Similarly, the ''Dance,'' presented by the Laura Dean Dancers & Musicians, has a glorious visual harmony based on expanding and contracting circles whirling deliriously across the stage. The effect transcends the experimentalism of the work's choreography and the austerity of its music. If this be ''minimalism,'' one can scarcely imagine what ''maximalism'' might be like.
Almost as impressively, the Lucinda Childs Dance Company gave a perfectly balanced, precisely conceived evening in the ''Next Wave'' series. Credit goes equally to Miss Childs and her collaborators, composer Jon Gibson and director-designer Robert Wilson. Together, they created a work of total theater that surpasses even the splendid 90-minute dance presented two years ago at BAM by Miss Childs in partnership with Glass and Sol Lewitt.
In the new ''Relative Calm,'' the spare, geometrically rigorous, visually restful choreography of Miss Childs was counterweighted by the sonically rich music of Gibson. He is another ''minimalist'' who can, when he wants to, combine the textures of jazz, the pulsations of rock, and the transfixing techniques of recent trends in classical composition.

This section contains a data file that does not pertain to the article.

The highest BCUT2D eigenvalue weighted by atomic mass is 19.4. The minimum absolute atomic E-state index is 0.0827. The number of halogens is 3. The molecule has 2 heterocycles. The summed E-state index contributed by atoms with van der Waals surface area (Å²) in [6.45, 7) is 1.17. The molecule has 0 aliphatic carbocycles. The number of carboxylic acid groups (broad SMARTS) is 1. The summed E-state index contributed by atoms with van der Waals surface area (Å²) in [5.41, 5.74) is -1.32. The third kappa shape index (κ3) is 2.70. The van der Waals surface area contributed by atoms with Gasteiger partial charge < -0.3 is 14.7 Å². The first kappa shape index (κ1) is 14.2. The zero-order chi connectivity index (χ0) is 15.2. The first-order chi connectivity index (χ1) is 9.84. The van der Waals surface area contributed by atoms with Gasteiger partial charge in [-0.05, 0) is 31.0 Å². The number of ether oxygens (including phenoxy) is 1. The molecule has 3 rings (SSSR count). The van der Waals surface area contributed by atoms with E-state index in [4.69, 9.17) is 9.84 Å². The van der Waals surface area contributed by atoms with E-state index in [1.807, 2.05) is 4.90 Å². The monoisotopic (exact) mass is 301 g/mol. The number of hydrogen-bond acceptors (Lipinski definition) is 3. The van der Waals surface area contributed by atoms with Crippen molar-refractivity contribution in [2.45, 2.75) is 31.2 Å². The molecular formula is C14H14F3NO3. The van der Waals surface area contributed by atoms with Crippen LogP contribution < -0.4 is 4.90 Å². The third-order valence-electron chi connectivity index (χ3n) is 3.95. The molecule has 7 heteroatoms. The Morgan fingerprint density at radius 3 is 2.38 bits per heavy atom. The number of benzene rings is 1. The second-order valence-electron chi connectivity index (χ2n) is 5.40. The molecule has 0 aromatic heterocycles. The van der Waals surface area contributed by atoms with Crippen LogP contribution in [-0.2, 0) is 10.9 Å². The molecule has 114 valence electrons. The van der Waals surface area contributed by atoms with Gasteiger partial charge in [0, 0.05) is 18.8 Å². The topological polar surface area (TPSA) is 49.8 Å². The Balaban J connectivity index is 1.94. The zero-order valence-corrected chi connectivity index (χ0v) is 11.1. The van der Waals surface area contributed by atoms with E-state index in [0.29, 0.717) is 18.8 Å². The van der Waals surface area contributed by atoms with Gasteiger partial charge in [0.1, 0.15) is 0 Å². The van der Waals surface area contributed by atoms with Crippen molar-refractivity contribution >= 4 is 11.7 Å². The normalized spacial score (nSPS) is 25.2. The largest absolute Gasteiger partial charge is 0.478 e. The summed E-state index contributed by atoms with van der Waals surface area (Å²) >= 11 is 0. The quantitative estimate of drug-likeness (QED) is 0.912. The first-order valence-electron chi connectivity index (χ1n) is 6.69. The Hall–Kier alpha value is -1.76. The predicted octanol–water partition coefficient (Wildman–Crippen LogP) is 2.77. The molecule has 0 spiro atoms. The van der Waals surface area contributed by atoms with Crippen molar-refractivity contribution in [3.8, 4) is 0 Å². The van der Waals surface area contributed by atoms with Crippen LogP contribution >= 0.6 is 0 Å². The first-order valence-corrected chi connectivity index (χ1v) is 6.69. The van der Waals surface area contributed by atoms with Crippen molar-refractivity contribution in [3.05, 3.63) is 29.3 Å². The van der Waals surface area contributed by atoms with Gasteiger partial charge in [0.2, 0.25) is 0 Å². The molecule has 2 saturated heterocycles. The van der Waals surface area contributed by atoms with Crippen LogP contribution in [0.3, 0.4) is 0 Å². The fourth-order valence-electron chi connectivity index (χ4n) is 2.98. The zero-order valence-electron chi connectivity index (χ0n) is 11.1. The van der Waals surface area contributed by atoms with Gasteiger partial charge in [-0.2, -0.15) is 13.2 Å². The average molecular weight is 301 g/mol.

What emerges is a unique blend of live and taped sounds that don't quite resemble any other work on the mainstream ''minimal'' scene. Completing the event were elegant lighting designs and rear-stage projections by designer Wilson, whose mathematically fastidious conceptions joined the choreographic and musical elements as a vitally rhythmic component. It was a major event as music, graphic art, and modern dance, all at the same time. Its next performances (minus the Wilson decor) will take place April 26-30 at the Fort Worth Art Museum in Texas.
Also noteworthy were the idiosyncratic creations of the Trisha Brown Dance Company in its ''Next Wave'' evening, with quirky Brown choreography complemented by Robert Rauschenberg visuals and Robert Ashley music. Closer to home, BAM also presented its own Brooklyn Philharmonia in two concerts called ''Music Plus New Resources'' and ''Music Plus Movement.'' Here the ''Next Wave'' moved closer to the established traditions of 20th-century music, and sure enough, the results were less provocative and less stimulating than other events in the series.